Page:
By 2002, French osteopath Pascal Evrard had combined and further developed the early principles and techniques to a more structured and safer method. Through collaboration with Janek Vluggen, DO, MRO, EDO, who brought his expertise in visceral osteopathic principals (in relation to the autonomic nervous system and cranio-sacral system) to the effort , the two osteopathy school classmates continued in developing equine osteopathy into an independent complimentary specialization. With the untimely deaths of Pascal Evard in 2003 and Dr. Giniaux in 2004, Janek Vluggen has carried on the efforts to educate veterinarians and other equine professionals as Equine Osteopaths, EDO®, as well as expand scientific validation of equine osteopathy.
Formal education and research in equine osteopathy is growing. Curriculums offering equine osteopathic training exist around the world, with numerous schools located in Europe. The Vluggen Institute for Equine Osteopathy and Education, based in Germany, is the only school that offers training in the United States.
Reiki is a hands on energy healing technique developed in 1922 by Japanese Buddhist Mikao Usui. Through the use of this technique, practitioners are a conduit of universal energy to their patients. This allows for self-healing and a state of equilibrium. Any training in this technique must be done by a master Reiki practitioner.
Homeopathy is a medical system that was developed by a German physician, Dr. Samuel Hahnemann in the 1800’s. This medical system uses nano-particles of a substance that is “like” the disease of which the patient is suffering. These nano-particles can pass through cell membranes. If there is a close similarity, these homeopathic medicines can stimulate a “curative” reaction from the patient’s immune system. There is intensive training required to understand the guiding principles in homeopathy and to learn the indications and peculiarities of these medicines. The Academy of Veterinary Homeopaths is the only certifying body in the United States. Any New York veterinarian that is a certified veterinary homeopath has taken a minimum of 125 hour of course work with the Professional Course in Veterinary Homeopathy that is taught by world renowned Dr. Richard Pitcairn, has completed all of the required case reports and has passed the written certifying examination.
Homotoxicology is a more modern alternative healing modality that integrates the treatment principles of homeopathy with the diagnostic approach of allopathic medicine. The German physician Hans-Heinrich Reckeweg developed homotoxicology as an integrative view of medicine. Homotoxicology is the study of the influence of homotoxins (homo = human being, toxin = poison) on the human organism. Disease is seen as the organism’s purposeful biological reaction to homotoxins and its ongoing attempt to eliminate them. Homotoxicology focuses not on symptoms of illness but on its cause, namely, the homotoxin that is disrupting the organism’s normal functioning. The methodology of homotoxicology differs from that of conventional medicine in that illness is seen as much more than the mere presence of clinical symptoms. Homotoxicological therapy definitely approaches the patient as a whole. It attempts to detoxify the body, to correct derailed immunological processes through immunomodulation, and to support cells and organs. As a unique approach to medicine, homotoxicology requires specific education. Currently, through conferences held by the American Holistic Veterinary Medical Association (AHVMA), New York veterinarians can be instructed on the proper usage of this medical therapy.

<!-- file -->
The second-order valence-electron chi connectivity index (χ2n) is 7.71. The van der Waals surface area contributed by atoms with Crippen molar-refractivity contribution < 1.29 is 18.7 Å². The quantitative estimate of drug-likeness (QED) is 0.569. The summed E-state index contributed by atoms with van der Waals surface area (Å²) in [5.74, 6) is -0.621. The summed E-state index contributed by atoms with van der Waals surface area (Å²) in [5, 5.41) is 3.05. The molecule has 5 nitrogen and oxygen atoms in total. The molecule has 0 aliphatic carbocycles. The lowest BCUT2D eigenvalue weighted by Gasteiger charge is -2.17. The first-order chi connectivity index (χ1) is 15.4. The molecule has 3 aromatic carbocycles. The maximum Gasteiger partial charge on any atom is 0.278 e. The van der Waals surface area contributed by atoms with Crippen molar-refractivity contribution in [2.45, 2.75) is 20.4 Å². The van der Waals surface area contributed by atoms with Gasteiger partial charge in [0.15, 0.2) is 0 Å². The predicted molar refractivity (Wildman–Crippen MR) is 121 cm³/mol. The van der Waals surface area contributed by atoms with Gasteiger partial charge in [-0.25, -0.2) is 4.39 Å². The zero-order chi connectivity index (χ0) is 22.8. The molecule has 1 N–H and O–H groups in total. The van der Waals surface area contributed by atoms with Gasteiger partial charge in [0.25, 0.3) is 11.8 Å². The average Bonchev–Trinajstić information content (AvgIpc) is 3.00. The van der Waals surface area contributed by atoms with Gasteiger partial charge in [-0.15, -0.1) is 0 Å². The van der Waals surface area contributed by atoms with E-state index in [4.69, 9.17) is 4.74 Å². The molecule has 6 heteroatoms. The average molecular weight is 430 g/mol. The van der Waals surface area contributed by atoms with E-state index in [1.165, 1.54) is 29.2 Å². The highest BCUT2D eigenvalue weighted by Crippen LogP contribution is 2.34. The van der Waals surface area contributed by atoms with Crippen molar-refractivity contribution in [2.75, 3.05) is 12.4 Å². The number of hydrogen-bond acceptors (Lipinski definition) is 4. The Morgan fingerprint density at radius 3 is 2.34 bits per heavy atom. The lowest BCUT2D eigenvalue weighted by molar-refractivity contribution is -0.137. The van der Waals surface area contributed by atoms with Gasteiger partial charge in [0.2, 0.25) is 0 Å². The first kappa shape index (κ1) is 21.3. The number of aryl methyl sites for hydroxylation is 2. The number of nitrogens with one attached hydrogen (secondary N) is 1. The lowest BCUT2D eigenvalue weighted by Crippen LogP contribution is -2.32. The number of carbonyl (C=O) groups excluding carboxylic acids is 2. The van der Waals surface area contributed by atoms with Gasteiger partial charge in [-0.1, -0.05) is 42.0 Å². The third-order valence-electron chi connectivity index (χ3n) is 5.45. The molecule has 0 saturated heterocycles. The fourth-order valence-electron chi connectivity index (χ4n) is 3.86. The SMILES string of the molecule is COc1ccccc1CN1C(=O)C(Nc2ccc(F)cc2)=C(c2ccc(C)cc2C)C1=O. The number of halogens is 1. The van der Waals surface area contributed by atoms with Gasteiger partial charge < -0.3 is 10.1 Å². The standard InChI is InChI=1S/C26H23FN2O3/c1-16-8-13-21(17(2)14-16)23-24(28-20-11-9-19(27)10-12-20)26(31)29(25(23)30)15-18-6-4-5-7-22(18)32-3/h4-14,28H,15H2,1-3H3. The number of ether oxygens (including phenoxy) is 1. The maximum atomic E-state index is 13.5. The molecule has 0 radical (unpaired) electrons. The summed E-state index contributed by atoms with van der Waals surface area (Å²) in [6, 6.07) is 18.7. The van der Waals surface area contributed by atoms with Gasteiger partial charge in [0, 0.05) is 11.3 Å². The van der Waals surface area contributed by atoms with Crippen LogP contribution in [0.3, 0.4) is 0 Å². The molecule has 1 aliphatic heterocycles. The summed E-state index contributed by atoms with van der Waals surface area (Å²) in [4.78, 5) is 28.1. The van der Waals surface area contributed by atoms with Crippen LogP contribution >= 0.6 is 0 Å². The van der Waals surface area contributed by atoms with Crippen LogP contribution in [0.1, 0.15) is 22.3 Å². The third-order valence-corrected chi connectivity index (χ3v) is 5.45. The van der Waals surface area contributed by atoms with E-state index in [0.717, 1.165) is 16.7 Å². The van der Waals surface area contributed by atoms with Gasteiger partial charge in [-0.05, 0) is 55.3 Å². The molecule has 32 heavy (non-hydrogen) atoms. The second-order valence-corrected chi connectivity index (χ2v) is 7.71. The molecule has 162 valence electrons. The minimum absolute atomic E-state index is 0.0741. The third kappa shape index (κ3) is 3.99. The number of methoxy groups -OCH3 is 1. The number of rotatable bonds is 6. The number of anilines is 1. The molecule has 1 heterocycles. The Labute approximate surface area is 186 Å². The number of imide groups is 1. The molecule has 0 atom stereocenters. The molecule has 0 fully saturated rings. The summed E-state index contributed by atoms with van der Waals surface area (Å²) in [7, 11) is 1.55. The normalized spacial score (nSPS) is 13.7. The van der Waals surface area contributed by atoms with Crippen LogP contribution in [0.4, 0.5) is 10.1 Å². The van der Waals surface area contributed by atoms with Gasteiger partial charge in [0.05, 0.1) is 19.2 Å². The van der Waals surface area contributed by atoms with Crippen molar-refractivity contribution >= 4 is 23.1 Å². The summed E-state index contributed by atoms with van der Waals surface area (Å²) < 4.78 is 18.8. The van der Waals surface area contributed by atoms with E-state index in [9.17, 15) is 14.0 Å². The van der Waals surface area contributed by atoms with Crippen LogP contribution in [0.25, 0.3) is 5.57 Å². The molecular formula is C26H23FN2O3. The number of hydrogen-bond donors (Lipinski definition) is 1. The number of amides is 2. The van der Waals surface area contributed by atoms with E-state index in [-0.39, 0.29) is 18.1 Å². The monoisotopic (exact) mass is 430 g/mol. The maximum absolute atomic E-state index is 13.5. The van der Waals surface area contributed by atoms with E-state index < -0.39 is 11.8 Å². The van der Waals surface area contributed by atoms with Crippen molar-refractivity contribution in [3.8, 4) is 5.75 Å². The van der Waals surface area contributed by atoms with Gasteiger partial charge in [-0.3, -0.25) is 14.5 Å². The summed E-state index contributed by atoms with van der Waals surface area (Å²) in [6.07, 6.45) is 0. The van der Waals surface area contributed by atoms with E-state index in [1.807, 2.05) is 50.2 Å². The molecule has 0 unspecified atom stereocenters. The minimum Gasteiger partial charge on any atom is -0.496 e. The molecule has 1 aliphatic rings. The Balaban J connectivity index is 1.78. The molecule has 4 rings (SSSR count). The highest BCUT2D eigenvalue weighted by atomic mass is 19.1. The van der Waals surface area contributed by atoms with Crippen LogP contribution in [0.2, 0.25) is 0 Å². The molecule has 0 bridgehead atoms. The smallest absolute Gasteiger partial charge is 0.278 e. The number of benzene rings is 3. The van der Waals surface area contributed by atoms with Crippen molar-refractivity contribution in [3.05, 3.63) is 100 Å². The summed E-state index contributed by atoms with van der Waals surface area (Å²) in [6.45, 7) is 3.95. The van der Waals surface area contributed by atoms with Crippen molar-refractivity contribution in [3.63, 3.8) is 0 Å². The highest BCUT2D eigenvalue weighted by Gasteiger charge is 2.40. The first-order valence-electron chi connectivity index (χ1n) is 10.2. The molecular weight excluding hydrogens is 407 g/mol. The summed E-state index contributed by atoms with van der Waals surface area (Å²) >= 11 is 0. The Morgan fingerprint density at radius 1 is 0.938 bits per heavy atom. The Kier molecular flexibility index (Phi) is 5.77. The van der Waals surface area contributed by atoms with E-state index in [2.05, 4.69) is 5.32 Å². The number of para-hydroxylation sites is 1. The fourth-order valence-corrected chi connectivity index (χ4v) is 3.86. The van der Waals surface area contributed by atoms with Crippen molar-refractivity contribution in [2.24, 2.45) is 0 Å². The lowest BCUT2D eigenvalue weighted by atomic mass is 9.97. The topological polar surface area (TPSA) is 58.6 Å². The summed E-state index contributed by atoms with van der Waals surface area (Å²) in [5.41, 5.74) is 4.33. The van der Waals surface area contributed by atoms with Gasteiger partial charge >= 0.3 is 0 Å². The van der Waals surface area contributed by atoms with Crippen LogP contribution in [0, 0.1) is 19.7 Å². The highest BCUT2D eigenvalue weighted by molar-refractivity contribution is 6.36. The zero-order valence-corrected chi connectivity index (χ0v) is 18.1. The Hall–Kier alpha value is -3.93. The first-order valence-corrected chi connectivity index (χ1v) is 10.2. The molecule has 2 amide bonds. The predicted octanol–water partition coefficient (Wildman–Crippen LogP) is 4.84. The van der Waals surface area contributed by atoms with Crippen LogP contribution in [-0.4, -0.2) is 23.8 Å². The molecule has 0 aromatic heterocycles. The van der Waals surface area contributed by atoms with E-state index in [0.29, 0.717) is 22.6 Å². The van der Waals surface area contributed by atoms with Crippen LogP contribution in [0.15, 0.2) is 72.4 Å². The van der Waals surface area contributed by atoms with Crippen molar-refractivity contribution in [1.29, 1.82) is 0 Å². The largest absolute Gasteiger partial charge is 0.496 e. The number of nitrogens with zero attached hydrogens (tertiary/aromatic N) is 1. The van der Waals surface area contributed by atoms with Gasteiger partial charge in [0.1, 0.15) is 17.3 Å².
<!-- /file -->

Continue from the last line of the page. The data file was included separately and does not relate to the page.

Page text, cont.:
Shamanism is a time-tested method of healing that has existed for over ten thousand years. Using the sound of a repetitive drum beat, theta brain waves are developed in the practitioner which allows them to enter a more calm and meditative state in which answers to complex problems are often recognized. Any New York veterinarian that uses shamanic healing techniques would need to have studied with a practitioner from an organization like the Foundation for Shamanic Studies. Started in 1979, the Foundation for Shamanic Studies presents the world’s foremost training programs in shamanism and shamanic healing. They are based on the pioneering work of anthropologist Michael Harner, who brought shamanism to contemporary life in the West after extensive field and cross-cultural investigation, experimentation, and personal practice. He originated, researched, and developed core shamanism, a system designed for Westerners to apply shamanism and shamanic healing successfully to their daily lives. This system is based upon the underlying universal, near-universal, and common features of shamanism—together with journeys to other worlds—rather than upon culture-specific variations and elaborations. Shamanism is a healing method, NOT a religious belief system.